Charlie Kirk to ‘Post:’ Internet is silencing Conservative voices

Charlie Kirk has become a major social media influencer with millions of followers.

Candace Owens (R) and Charlie Kirk (L) holding a copy of The Jerusalem Post (photo credit: CHARLIE KIRK)
Candace Owens (R) and Charlie Kirk (L) holding a copy of The Jerusalem Post
(photo credit: CHARLIE KIRK)
Charlie Kirk has been described as a force to be reckoned with. In six years, the 25-year-old has transformed from an unknown kid from Illinois to a trust confidante of the White House.
Last month, US President Donald Trump addressed thousands of youth at Kirk’s Turning Point USA conference in Washington.
“He has done something that is just incredible for somebody of his age,” Trump said of Kirk at the event. “You need tremendous talent to do what he’s done, building one of the most powerful youth organizations ever created, a movement unlike anything in the history of our nation.”
Only four people showed up to Kirk’s first conservative youth organization meeting, which he planned straight out of high school. But he said he was not deterred. He campaigned relentlessly to create Turning Point, which now has multiple affiliates: Turning Point News, the Turning Point Endowment, Turning Point Action and Students for Trump.
Kirk has become a major social media influencer with millions of followers. He is known for being close with Donald Trump, Jr., who often speaks at Turning Point USA events, and for his relationship with Turning Point director, Blexit’s Candace Owens. He was also recently invited to Trump’s social media summit.
But mostly, Kirk is trying to fight the silencing of Conservative voices on social media and the Internet, he said in an interview with The Jerusalem Post.
“Conservative voices are being silenced all the time,” he said. “This is real and it is happening all across the internet, the voices of people who believe in free economy, the rule of law and enforced borders are being suppressed by Google and its counterparts.
He mentioned the recent case of Kevin Cernekee, who claimed he was bullied and then fired by Google for his conservative viewpoints. Kirk said that he believes Google is determined to stop Trump getting re-elected.
“We have a situation where “our entire civilization is getting its information from a collection of companies,” explained Kirk, “and all these companies’ employees and leadership think a certain way, and they act on those thoughts. This is a very dangerous pattern of behavior, one that must be addressed, understood and possibly dealt with.”
He said the issue is not the companies’ employees having their perspective, but the fact that they seem not to want others to have different views.
“Conservatives, such as myself, are very concerned that the growing tide of intolerance among the Left will result in a major silencing online, and this is not healthy for our country and for a civil society,” Kirk said.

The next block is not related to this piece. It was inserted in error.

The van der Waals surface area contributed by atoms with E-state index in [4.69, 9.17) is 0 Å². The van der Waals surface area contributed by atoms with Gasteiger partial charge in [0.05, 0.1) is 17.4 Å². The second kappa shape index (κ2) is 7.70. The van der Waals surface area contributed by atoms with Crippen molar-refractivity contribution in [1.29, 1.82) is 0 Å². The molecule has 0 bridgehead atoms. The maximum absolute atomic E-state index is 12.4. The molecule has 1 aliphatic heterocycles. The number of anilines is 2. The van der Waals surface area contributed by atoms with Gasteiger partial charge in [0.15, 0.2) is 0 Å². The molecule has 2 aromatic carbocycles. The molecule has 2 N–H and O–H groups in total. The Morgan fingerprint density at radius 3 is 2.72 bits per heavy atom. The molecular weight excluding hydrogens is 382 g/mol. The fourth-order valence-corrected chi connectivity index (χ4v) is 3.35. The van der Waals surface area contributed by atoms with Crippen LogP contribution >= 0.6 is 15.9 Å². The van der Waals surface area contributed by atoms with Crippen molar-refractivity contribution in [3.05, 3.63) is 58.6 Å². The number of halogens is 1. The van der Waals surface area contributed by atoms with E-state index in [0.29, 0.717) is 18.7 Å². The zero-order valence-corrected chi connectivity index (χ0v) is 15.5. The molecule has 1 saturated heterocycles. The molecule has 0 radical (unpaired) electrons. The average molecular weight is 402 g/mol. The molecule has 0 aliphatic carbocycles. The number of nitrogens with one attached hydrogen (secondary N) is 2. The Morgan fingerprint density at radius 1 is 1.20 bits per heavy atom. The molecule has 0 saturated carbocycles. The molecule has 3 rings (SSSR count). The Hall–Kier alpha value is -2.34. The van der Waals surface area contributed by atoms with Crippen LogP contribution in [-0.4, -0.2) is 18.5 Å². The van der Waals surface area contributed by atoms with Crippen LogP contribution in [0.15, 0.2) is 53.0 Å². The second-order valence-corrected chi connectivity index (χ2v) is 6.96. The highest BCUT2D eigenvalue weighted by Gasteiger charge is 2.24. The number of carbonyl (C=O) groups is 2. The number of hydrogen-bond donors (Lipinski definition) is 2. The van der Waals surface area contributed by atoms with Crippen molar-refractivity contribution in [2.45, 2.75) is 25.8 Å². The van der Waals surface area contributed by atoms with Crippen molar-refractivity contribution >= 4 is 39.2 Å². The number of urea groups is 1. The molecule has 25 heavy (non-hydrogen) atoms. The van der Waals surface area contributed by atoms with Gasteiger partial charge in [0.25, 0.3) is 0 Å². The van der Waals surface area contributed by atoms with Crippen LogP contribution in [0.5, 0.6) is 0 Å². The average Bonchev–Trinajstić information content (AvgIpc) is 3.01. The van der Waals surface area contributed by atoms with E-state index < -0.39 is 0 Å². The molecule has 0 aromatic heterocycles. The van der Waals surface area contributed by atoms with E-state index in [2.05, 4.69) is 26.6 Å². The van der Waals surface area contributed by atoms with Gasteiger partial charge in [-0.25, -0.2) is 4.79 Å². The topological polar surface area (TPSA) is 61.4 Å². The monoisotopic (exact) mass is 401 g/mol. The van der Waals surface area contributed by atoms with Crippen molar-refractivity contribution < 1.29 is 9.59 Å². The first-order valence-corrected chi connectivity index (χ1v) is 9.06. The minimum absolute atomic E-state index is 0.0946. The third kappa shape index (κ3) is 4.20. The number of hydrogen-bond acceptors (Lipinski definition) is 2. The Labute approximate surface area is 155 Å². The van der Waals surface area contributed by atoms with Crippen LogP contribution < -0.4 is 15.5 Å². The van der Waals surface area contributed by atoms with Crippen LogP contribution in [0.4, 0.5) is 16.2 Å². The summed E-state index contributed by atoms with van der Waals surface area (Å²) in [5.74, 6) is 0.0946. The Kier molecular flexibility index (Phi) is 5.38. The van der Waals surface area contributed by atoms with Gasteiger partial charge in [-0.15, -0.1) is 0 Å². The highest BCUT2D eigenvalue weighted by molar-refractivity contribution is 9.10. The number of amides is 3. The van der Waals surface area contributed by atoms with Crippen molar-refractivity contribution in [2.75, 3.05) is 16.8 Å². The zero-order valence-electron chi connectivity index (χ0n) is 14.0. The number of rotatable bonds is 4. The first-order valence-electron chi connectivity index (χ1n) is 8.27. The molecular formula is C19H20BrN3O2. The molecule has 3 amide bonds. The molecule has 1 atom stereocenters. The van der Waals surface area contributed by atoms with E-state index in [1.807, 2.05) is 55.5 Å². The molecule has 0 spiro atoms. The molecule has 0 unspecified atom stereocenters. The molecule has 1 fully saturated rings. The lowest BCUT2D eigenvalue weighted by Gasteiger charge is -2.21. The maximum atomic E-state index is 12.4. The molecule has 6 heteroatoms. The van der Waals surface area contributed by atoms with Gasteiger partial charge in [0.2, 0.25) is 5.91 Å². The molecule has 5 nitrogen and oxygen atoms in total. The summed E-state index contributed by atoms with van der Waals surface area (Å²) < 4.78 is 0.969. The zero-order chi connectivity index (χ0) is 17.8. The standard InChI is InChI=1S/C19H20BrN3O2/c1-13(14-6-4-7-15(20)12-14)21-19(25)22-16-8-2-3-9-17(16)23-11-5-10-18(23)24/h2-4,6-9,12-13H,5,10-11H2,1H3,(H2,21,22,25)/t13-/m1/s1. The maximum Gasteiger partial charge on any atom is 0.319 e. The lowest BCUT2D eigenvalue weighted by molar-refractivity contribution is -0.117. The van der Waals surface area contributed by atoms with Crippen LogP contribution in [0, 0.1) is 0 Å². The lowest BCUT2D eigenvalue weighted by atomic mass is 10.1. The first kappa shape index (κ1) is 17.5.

He added the “control” is often subliminal: “It’s the headlines they write, the type of sources they choose to use or not use, and so on.
“They begin their alleged journalism with a headline in mind such as ‘Trump is the worst president ever,’ which off course is not true, and work backwards, looking for sources to confirm it. But an investigative story should make the argument on both sides, quoting sources on both sides, thus allowing the reader to determine what is going on with that story.
“It used to be the case that sources were corroborated, now its a rumor that turns into a headline,” he continued.
Kirk calls himself pro-Israel, and has taken action against college campuses on which he feels there is pro-BDS activism.
His message to Jewish students is to support Israel, which he considers to be “the only moral state in the Middle East.”
He travelled to Israel to witness the US embassy move to Jerusalem, and later returned for an “eye opening” trip to Hebron and the Golan Heights, among other spots.
“The media has been telling lies about Israel for years, but the fact remains that the world is a better place because of Israel,” he said. “It is the only country in the Middle East that values freedom of expression, religious expression.
“In Hebron, I expected to find a heavily occupied Arab population living in dire conditions. But what I saw was the opposite: Israeli Jews have a single street in this metropolis of an Arab-dominated city with shopping malls and taxi cabs, so it’s the Jews that are the minority, the Jews are the ones getting shot by sniper fire.
“I have been pro-Israel my entire life. I am more pro-Israel now because of my visits to Israel.”
He said that he swims up against the stream, “going into the fire, but I embrace it. This is where you make the greatest impact, speaking to people who disagree with you,” Kirk said.
He has his share of detractors. He has been accused of having “a fraught relationship with facts when they get in the way,’ by USA Today and of skirting “campaign-finance laws that bar charitable organizations from participating in political activity” by the New Yorker.
But Kirk said he can take the heat so long as he keeps his mission in mind.
“The society we want to live in is one that allows personal liberty and freedom. We are a collection of individuals, not a collective. There is a big difference,” he said. “Every individual should be taught to act ethically and with virtue.”